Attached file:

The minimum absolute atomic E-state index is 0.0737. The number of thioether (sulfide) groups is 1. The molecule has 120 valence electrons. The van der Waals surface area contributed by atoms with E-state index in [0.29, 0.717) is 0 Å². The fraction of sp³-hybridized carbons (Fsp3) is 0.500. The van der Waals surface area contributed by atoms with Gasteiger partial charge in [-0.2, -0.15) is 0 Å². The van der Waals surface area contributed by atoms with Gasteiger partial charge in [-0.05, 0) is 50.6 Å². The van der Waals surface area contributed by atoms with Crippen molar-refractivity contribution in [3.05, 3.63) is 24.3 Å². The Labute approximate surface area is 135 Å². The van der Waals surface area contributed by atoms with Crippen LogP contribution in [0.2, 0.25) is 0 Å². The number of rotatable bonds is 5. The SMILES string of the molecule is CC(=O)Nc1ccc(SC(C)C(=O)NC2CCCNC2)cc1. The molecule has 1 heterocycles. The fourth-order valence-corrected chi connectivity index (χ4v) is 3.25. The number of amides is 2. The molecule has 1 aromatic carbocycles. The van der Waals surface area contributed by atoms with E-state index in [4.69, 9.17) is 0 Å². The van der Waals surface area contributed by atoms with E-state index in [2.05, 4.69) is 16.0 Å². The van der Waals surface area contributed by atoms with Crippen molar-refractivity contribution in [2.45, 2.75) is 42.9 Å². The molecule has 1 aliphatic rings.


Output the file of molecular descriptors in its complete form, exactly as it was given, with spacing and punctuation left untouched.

The minimum absolute atomic E-state index is 0.0737. The number of thioether (sulfide) groups is 1. The molecule has 120 valence electrons. The van der Waals surface area contributed by atoms with E-state index in [0.29, 0.717) is 0 Å². The fraction of sp³-hybridized carbons (Fsp3) is 0.500. The van der Waals surface area contributed by atoms with Gasteiger partial charge in [-0.2, -0.15) is 0 Å². The van der Waals surface area contributed by atoms with Gasteiger partial charge in [-0.05, 0) is 50.6 Å². The van der Waals surface area contributed by atoms with Crippen molar-refractivity contribution in [3.05, 3.63) is 24.3 Å². The Labute approximate surface area is 135 Å². The van der Waals surface area contributed by atoms with Crippen LogP contribution in [0.2, 0.25) is 0 Å². The number of rotatable bonds is 5. The SMILES string of the molecule is CC(=O)Nc1ccc(SC(C)C(=O)NC2CCCNC2)cc1. The molecule has 1 heterocycles. The fourth-order valence-corrected chi connectivity index (χ4v) is 3.25. The number of amides is 2. The molecule has 1 aromatic carbocycles. The van der Waals surface area contributed by atoms with E-state index in [4.69, 9.17) is 0 Å². The van der Waals surface area contributed by atoms with E-state index in [2.05, 4.69) is 16.0 Å². The van der Waals surface area contributed by atoms with Crippen molar-refractivity contribution in [2.45, 2.75) is 42.9 Å². The molecule has 1 aliphatic rings.